P+I

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Free but not real

‘Virtual rewards’ could be the next big thing in premiums and incentives

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Little plastic bottles of loyalty

Hotel amenities have always had their special charm for the forgetful traveller. Now many hotels are setting about consciously delighting their guests with branded bathroom products.

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Everyone’s a sucker for free stuff, unless it’s insulting

No more useless junk please. I can’t help myself.

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Yo Ho Ho and a Mac G5

Strategy’s ongoing investigative series into the random thoughts of agency folk on swag continues. This issue MacLaren McCann West’s Paul Long asks why companies persist in giving office supplies as swag when anyone can just raid the supply cupboard.

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Avoid the lunchtime lineups

To encourage consumers to overcome these barriers and bring their banking to the Web, CIBC enlisted Toronto-based Fuse Marketing to create a direct-mail campaign with an incentive component targeting customers and staff of the bank.

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Random acts of kindness

Robust databases bring ‘surprise and delight’ premiums to a whole new level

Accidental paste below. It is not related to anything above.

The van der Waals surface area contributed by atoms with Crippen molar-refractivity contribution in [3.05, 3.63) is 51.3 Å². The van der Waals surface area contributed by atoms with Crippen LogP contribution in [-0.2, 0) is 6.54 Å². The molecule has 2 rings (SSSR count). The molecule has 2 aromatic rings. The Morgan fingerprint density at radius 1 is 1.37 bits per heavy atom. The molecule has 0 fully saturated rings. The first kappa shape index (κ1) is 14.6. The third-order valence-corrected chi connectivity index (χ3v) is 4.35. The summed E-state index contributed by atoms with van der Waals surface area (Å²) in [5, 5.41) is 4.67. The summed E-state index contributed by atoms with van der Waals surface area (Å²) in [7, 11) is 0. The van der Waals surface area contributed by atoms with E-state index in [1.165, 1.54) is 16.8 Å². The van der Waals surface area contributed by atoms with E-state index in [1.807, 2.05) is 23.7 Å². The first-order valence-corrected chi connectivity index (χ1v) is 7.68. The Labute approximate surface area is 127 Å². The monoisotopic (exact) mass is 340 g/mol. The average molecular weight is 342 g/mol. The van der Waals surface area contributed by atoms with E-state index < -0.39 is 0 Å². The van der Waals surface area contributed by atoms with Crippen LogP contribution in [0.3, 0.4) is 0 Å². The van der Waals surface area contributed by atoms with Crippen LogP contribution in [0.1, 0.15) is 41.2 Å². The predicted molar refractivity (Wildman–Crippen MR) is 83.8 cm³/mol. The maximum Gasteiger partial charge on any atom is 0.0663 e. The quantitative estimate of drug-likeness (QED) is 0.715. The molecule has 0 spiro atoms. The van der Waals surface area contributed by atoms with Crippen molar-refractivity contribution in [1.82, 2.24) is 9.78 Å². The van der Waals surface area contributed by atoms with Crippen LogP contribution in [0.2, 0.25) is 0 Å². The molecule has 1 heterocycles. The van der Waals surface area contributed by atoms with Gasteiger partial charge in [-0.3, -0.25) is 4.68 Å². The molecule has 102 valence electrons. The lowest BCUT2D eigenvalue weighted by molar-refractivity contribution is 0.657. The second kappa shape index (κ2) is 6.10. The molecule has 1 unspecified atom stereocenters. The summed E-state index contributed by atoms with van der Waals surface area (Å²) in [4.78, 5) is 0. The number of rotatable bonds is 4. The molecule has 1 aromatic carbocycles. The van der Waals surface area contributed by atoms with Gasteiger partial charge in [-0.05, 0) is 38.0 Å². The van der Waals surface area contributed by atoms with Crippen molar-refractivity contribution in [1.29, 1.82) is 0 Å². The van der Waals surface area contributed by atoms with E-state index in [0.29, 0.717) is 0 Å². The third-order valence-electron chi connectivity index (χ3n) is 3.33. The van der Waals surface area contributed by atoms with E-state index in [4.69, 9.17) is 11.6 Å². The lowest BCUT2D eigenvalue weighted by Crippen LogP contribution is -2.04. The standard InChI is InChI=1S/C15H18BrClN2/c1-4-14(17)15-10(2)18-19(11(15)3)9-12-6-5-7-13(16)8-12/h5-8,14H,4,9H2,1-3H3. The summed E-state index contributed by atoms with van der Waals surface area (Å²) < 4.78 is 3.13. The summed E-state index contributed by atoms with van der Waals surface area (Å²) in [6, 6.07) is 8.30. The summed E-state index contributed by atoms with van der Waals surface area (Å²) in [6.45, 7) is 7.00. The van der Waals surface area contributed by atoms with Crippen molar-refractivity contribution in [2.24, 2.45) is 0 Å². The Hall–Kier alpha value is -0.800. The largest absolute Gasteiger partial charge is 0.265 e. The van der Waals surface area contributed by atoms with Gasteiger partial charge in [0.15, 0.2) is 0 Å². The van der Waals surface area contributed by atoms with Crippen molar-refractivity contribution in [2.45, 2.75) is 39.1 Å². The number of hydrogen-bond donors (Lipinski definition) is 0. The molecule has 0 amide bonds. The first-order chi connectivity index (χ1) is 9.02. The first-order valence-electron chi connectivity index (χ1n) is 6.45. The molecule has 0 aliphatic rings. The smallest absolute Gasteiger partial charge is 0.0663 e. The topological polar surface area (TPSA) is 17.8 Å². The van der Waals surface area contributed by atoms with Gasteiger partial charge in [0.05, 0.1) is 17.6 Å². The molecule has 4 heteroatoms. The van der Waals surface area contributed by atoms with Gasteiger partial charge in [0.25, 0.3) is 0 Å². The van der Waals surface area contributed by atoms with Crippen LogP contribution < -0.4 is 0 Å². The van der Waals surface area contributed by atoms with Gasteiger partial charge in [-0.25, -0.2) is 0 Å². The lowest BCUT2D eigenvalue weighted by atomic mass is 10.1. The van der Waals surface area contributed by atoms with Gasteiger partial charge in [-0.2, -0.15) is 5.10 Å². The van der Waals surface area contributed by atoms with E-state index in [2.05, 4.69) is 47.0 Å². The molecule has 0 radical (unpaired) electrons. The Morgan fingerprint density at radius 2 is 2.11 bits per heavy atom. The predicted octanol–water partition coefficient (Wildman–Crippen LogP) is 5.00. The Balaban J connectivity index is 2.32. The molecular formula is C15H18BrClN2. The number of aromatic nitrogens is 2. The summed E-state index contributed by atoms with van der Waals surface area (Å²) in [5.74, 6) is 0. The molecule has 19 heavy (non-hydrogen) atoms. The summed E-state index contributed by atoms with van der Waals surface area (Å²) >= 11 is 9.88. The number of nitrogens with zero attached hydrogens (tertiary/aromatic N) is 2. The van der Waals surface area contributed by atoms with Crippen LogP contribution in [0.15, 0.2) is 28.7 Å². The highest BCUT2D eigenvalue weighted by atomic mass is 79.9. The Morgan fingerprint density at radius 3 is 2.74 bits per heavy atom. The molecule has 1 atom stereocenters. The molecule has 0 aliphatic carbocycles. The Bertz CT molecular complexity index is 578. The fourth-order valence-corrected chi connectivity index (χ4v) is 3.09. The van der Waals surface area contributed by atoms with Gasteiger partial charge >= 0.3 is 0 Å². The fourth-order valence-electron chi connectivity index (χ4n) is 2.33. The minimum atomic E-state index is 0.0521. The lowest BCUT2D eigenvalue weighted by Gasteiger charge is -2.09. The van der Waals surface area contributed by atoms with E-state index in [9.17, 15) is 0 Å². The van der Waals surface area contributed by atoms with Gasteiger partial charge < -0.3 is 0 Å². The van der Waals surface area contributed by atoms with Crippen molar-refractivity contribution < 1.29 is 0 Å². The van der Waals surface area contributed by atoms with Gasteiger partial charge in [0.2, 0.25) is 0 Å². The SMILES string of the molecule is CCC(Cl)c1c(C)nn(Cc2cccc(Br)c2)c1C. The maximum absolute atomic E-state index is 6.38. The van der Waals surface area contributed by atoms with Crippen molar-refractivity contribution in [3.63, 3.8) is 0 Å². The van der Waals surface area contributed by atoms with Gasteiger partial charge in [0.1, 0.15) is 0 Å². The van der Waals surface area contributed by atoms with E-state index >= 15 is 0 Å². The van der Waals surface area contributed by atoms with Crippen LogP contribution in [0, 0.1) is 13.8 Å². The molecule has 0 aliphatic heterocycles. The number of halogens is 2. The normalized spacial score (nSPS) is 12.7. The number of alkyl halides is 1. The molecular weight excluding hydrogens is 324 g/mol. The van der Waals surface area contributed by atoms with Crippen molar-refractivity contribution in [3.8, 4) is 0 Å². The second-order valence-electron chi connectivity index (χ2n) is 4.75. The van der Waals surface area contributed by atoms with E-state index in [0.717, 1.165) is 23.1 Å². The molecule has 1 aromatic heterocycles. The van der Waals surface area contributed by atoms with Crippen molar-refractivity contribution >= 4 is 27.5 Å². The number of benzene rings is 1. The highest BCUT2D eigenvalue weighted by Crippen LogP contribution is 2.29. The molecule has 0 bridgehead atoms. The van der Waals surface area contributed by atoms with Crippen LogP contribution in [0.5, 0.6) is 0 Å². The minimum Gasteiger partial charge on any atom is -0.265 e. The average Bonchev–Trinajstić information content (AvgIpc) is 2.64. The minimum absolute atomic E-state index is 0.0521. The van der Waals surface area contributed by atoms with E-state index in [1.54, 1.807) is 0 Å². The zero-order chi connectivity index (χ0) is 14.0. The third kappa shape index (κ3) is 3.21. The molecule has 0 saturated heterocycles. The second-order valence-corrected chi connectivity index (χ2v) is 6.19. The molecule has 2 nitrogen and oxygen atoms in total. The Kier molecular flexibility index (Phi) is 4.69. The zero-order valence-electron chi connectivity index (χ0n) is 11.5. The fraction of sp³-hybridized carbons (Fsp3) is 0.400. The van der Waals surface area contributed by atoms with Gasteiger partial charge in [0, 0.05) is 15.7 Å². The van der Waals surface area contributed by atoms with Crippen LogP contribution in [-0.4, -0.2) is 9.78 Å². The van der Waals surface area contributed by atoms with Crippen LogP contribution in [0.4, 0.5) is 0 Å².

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Beating stress

Multi-part premiums reward TD employees at the busiest time of year

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The collector: Bill Eugley

Red Rose tea card junkie

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Free car with $30,000 watch!

Zero per cent financing offers and cash rebates have been widely credited with keeping the car industry afloat post 9/11. Individual car brands, however, have not profited from the discounts and a return to other types of premiums and incentives might be the answer.

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The collector

When commercial composer Jody Colero opened Einstein Brothers audio house in Toronto in 1988, he had a blandness problem.

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Personal perks drive dealers to Scotiabank

An ongoing incentive program won’t encourage a consumer to choose your automotive financing plan over your competitor’s, but you can reward the loyalty of the dealers who recommend the plans. The Scotiabank Dealer Finance Rewards program did just that, and it paid.

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Reaching farmers

Tractor manufacturers, seed sellers, fertilizer producers and pesticide makers are just some of the people who know that selling products to farmers is not easy – they don’t trust strangers, they’re hard to reach, and they want maximum value for their money. But over the years sales reps for these companies have found one simple way to make themselves welcome on family farms: giveaways.

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What farmers get for free

Driving retail through the post
If direct marketing has ever gained legendary status, it was with a campaign for a bank in New Zealand that mailed eight-foot-long fenceposts to farmers considered potential customers.

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You can’t gift wrap garbage

You wouldn’t put a cardboard cutout of a coveted toy in your kid’s Christmas stocking, so why would you offer cheap knock-off gifts to premium clients? Tom Beakbane of Toronto’s Beakbane Marketing follows the saga that has seen premiums go from trash to treasures.